Getting enough shut eye will do more than just keep you going for the day. Sufficient sleep is a cornerstone of good health and ensuring that you take enough time out to rest and recuperate can have you feeling all the stronger down the line. Sometimes, however, you might be hit by a sudden wave of exhaustion out of nowhere. Feeling more tired at certain times is usually nothing to be alarmed about and if you lead an otherwise healthy lifestyle, it could be simply about changing a few simple things. These everyday factors could have you feeling more tired than you really are and by tackling them head on, you will feel all the better in the long run.
Your Room Is Too Dark
Winter mornings can make for a hard adjustment. As well as being colder and generally more gloomy, these kinds of days are a whole lot darker than you might be used to, making waking up earlier that much more of a struggle. Darkness can make it hard to feel alert in the morning, so it’s worth giving yourself as much help as possible on this front. If your bedroom is too dark, even after you’ve lifted the blinds, it’s worth going that extra step to bring in a little illumination. Investing in a sunlight simulating light bulb or alarm clock will help to regulate your body clock, making it easier for you to wake up in the morning.
You’re Up Too Late
As simple as it might sound, staying up late can really take a toll on how you feel the next day. While having a late night every now and then is something that you can bounce back from, a consistent lack of sleep will seriously grind you down, leaving you feeling completely exhausted. If things are piling up on you, make it an effort to get to bed earlier every night. Dedicating an hour or two to relaxation will help you to switch off in the evening, helping you to get a more restful night’s sleep.
You’re Stressed Out
Going to bed when you’re overstressed is a sure fire way to way up feeling more exhausted than when you went to bed. Thinking too much about stressful situations will make it harder for you to fall asleep and will increase your chances of waking up during the night. If you have something on your mind, try writing it down or clearing your thoughts with a little mindful meditation. Going to bed in as relaxed a state as possible will only help you to sleep a little easier.
You’re Hitting Snooze Too Much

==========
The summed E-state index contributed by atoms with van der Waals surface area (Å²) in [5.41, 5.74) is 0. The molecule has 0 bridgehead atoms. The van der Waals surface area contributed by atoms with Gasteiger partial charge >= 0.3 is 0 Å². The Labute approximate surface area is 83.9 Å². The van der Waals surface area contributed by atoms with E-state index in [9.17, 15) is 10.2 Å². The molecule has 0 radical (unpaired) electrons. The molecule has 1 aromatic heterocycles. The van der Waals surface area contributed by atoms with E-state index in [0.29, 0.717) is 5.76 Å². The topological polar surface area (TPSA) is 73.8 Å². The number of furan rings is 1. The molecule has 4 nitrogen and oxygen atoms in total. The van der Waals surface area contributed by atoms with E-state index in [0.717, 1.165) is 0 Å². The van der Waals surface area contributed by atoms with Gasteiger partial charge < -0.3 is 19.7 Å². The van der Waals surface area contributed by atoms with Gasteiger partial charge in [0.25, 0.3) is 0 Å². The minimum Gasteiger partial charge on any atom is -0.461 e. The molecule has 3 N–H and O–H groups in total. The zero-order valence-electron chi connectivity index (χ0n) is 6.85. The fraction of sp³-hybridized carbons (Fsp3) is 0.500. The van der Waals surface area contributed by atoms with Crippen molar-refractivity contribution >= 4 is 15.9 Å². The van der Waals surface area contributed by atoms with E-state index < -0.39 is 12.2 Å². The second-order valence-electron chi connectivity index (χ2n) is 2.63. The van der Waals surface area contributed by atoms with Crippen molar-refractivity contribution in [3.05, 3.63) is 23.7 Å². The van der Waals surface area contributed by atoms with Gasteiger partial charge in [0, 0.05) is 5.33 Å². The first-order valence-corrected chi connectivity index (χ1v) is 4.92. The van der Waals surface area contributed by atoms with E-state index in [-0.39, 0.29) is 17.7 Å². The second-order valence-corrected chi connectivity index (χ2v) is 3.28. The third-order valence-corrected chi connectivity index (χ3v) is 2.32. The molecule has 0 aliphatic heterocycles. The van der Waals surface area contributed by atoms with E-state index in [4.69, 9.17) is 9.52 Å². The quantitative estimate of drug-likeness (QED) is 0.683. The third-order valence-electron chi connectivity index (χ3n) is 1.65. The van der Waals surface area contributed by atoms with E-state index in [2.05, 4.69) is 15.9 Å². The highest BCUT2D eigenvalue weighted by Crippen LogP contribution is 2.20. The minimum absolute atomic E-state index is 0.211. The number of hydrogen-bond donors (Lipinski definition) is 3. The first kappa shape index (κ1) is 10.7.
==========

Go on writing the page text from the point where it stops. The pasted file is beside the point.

Alarm clocks are there for a reason. As hard as it might be to wake up as soon as your alarm clock goes off, you will only feel worse if you continue to hit the snooze button and put off the inevitable. The extra sleeping time that you think you’re getting from hitting the snooze button is of a worse quality than you might think as it is constantly interrupted. Instead of setting an earlier alarm to sleep in later, set your clock for the right hour. You’ll wake up feeling all the better.
You’re Drinking Alcohol Or Caffeine
Two of the biggest disruptors of a good night’s sleep are caffeine and alcohol. If you’re drinking too much, too close to bedtime, then you will get a worse quality of sleep than usual, even if you fall asleep straight away. Drinking either alcohol or caffeine can have you tossing and turning and waking up throughout the night, seriously interfering with your normal sleeping patterns. Do yourself a favor and cut it out before bedtime, putting a stopper in your caffeine stream from about 4pm onwards.
You’re In Your Bedroom Too Often
The ways in which we spend our time during the day can trigger certain psychological responses. If you’re consistently using your bedroom as a place in which to work, watch movies or just hang out, you might be harder pressed to see it as an area in which to switch off and really relax. As much as you can, try to associate your bedroom with falling asleep and winding down. It might be an unconscious change, but doing so will have you drifting off into a better quality of rest all the more easily.